An institution long reviled by the opposition party somehow looks a whole lot different when that party is in power.
So it is with Republicans and the Corporation for Public Broadcasting and PBS and NPR, once denounced as government doing what private industry should – and liberal to boot.
Now CPB is headed by a Republican who is promising to root out liberal bias, and the new head of PBS is a former co-chair of the Republican National Committee.
That, plus the usual masterful PR campaign by public radio and TV stations, has led the Republican-run House to reverse a leadership-backed 25 percent funding cut – $100 million – for public broadcast and to eliminate another provision that would have ended all funding of CPB after two years.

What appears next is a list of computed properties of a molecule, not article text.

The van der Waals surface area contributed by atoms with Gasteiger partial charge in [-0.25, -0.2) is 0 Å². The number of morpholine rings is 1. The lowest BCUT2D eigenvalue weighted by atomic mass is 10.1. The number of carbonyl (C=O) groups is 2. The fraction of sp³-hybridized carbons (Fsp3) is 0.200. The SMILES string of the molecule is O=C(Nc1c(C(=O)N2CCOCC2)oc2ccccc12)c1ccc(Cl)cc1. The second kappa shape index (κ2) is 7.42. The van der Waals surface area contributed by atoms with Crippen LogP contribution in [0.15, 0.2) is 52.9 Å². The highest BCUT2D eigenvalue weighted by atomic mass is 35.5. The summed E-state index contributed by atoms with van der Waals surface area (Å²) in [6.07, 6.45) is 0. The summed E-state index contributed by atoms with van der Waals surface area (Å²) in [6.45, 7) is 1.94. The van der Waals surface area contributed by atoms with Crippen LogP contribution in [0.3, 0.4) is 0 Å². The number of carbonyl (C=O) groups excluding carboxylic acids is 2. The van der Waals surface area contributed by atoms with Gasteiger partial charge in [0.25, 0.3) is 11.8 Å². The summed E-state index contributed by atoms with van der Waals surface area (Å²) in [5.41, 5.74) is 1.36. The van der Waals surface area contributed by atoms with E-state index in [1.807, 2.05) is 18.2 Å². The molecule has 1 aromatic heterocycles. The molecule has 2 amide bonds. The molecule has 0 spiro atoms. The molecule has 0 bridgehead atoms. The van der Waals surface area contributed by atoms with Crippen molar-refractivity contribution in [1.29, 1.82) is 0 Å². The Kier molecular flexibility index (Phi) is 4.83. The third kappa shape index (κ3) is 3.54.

In fact, the GOP leadership put up only token resistance. In the over-the-top rhetoric of these debates, no one wants to be fingered as the politician who killed Big Bird.
The restoration is all the more remarkable because the funding is part of a larger $142.5 billion spending bill – for federal health, education and labor programs – where the House is struggling mightily to find savings. Even President Bush’s signature No Child Left Behind Act faces an $806 million cut.
Television doesn’t usually look any different regardless of where you sit, but apparently – for lawmakers, at least – public television does.
(Contact Dale McFeatters at McFeattersD(at)SHNS.com.